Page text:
Geothermal heating a good use of flooded Picadilly mine, report says

The core idea behind geothermal heating involves extracting the heat of the water deep inside the mine.

Officials in Sussex are hosting a public meeting Monday to discuss the results of a feasibility study commissioned in July into the future possibilities for the now-closed Picadilly potash mine. (CBC)

More than two years after Sussex was rocked by the closure of the Picadilly mine, the town is getting some good news about the mine — it can likely be used for geothermal heating.

Town officials are holding a public meeting Monday to discuss the results of a feasibility study commissioned in July into the energy possibilities of the mine, which PotashCorp announced in January 2016 was closing.

“I think the citizens of the greater Sussex region would definitely call that day in January as significant,” said Scott Hatcher, chief administrative officer for the town. “It was a blow to the local area.

“We’ve been working very hard and diligently to, not necessarily recover, but see if there are advantages that can be accessed with respect to future opportunities.”

Looking at open-loop model

The mine in Penobsquis, near Sussex, was allowed to flood after operations ended there in 2016, and 430 jobs were lost.

Geothermal heating involves extracting the heat of the water from inside the mine.

A company could then use that energy cheaply, making Sussex more attractive for new industry.

Hatcher said it appears from the feasibility study that the model that would most benefit the town is something called an “open loop” geothermal system, which would involve directly extracting the hot water, drawn through a pipe.

“Once used, it would be injected back into the mine,” Hatcher said.

The study suggested the town take this route instead of extracting the heat through a conductive medium, such as a metal pipe submerged in the hot water, while leaving the water where it is.

20-acre greenhouse a possibility

The suggested open-loop system could heat a 20-acre greenhouse, with a supplemental boiler and 10 refrigeration warehouses year-round, the study says.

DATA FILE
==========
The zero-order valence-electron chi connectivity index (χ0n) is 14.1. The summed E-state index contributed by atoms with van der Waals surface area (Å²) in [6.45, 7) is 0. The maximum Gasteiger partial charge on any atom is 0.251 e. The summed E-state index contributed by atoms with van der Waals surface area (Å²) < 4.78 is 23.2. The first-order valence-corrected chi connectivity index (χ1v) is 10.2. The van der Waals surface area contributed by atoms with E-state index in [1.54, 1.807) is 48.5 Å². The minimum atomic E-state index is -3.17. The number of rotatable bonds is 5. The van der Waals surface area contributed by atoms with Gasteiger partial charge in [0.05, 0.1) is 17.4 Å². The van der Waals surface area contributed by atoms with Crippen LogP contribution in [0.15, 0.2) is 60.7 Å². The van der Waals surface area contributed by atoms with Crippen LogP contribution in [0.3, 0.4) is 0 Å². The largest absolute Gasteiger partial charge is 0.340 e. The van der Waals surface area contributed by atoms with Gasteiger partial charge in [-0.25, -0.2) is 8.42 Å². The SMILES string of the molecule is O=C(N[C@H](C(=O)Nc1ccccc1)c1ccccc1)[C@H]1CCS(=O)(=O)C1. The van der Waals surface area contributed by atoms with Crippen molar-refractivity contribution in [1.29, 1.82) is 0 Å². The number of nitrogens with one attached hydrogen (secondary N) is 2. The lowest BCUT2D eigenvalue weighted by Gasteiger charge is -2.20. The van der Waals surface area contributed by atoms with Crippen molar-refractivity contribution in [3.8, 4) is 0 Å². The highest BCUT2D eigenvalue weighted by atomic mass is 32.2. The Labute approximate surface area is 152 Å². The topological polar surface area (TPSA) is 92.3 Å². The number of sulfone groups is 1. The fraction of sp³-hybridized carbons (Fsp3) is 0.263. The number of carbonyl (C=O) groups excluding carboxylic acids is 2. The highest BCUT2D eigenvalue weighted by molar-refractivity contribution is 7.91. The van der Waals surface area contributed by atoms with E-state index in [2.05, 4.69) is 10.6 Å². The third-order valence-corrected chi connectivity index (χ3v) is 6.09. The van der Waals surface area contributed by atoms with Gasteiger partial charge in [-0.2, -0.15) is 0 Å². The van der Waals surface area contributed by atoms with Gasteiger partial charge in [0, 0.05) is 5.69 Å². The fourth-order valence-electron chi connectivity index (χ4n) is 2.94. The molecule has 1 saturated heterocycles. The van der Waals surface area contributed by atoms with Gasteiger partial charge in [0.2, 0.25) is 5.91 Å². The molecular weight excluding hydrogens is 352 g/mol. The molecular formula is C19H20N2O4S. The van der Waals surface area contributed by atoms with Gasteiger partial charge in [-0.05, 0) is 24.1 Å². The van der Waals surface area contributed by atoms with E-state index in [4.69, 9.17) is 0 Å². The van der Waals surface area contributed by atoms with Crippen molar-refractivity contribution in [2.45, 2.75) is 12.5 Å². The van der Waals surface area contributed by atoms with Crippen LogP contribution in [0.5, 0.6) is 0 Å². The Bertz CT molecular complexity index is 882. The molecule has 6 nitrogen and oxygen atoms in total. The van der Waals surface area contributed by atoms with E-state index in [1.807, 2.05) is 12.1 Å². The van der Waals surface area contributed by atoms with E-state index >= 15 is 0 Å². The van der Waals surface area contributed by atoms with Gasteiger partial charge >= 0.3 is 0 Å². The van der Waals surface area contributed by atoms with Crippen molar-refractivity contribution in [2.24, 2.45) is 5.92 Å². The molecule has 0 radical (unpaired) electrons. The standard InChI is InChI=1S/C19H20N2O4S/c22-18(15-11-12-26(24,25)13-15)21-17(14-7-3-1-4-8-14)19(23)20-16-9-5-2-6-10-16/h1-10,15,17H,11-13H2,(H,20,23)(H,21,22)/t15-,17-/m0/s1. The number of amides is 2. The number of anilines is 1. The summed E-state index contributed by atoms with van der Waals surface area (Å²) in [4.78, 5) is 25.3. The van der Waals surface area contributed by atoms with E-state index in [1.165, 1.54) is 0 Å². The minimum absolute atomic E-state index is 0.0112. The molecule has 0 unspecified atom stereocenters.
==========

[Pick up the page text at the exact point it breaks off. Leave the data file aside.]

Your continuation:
The town would likely have to invest more than $11.3 million, Hatcher said, but the geothermal project would pay for itself in seven years.

Scott Hatcher, chief administrative officer for the town, said a new report suggests geothermal heating is feasible for the flooded mine. (Scott Hatcher/Submitted)

There are caveats, though. The water has to be hot enough and plentiful enough to use.

Amec Foster Wheeler, the engineering and project management company recently acquired by Woods Group, won the contract to conduct the research for the town and has been studying the mine for several months.

The company analyzed how much heat the water absorbs and whether salt in the mine could cause any problems with equipment or heat exchangers.

“We’re assuming the mine is physically flooding, that there will be a source water there in the not-too-distant future,” Hatcher said.

When the mine was working, water had to be pumped out to keep things dry. The assumption the consultants and others have made is that by stopping the pumping, the mine will continue to flood.

He said the town is also assuming the water is hot for use in a geothermal operation.

These assumptions have to be verified before any action is taken, Hatcher said.

No final decision

There are also questions about how the town would deliver the new energy.

One possible setup is a cost-sharing arrangement, where multiple businesses and municipal buildings would hook up to the system, the way houses are hooked up to a single water system in a subdivision.

One of the more attractive possibilities described in the study is for a giant greenhouse.

Of the $11.3 million the town expects to pay for the whole geothermal project, $5.7 million would go toward creating the delivery system for the energy.

At the public meeting Monday a final decision will probably not be reached, said Hatcher.

The point, he said, is to inform people about the report and put the complicated technical language into layman’s terms.

“We’re hoping the consultant can deliver that in non-technical terms. To hit the highlights.”

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